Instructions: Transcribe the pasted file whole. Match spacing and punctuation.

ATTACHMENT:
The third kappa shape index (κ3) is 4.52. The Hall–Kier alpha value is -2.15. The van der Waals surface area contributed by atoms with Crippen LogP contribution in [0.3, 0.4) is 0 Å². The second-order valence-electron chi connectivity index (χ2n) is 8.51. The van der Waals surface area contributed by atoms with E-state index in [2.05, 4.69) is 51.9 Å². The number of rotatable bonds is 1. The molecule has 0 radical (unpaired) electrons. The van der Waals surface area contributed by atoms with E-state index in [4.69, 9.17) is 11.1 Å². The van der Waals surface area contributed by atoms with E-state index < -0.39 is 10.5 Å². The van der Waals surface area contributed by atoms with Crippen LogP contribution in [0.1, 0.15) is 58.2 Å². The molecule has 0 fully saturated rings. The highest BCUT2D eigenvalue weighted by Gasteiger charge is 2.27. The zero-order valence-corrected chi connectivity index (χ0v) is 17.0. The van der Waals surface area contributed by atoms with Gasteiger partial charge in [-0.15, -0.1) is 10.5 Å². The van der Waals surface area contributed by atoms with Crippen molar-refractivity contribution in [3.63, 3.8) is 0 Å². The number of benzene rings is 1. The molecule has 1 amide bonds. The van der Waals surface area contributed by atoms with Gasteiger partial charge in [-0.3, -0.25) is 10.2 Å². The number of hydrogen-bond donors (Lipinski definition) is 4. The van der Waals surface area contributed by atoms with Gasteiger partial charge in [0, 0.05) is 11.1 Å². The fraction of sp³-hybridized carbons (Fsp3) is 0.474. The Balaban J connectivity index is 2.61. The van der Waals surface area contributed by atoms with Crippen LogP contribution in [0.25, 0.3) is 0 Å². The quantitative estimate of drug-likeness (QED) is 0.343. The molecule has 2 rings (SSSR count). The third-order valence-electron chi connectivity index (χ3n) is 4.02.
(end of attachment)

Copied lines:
The third kappa shape index (κ3) is 4.52. The Hall–Kier alpha value is -2.15. The van der Waals surface area contributed by atoms with Crippen LogP contribution in [0.3, 0.4) is 0 Å². The second-order valence-electron chi connectivity index (χ2n) is 8.51. The van der Waals surface area contributed by atoms with E-state index in [2.05, 4.69) is 51.9 Å². The number of rotatable bonds is 1. The molecule has 0 radical (unpaired) electrons. The van der Waals surface area contributed by atoms with E-state index in [4.69, 9.17) is 11.1 Å². The van der Waals surface area contributed by atoms with E-state index < -0.39 is 10.5 Å². The van der Waals surface area contributed by atoms with Crippen LogP contribution in [0.1, 0.15) is 58.2 Å². The molecule has 0 fully saturated rings. The highest BCUT2D eigenvalue weighted by Gasteiger charge is 2.27. The zero-order valence-corrected chi connectivity index (χ0v) is 17.0. The van der Waals surface area contributed by atoms with Gasteiger partial charge in [-0.15, -0.1) is 10.5 Å². The van der Waals surface area contributed by atoms with Crippen molar-refractivity contribution in [3.63, 3.8) is 0 Å². The number of benzene rings is 1. The molecule has 1 amide bonds. The van der Waals surface area contributed by atoms with Gasteiger partial charge in [-0.3, -0.25) is 10.2 Å². The number of hydrogen-bond donors (Lipinski definition) is 4. The van der Waals surface area contributed by atoms with Gasteiger partial charge in [0, 0.05) is 11.1 Å². The fraction of sp³-hybridized carbons (Fsp3) is 0.474. The Balaban J connectivity index is 2.61. The van der Waals surface area contributed by atoms with Crippen LogP contribution in [0.25, 0.3) is 0 Å². The quantitative estimate of drug-likeness (QED) is 0.343. The molecule has 2 rings (SSSR count). The third-order valence-electron chi connectivity index (χ3n) is 4.02.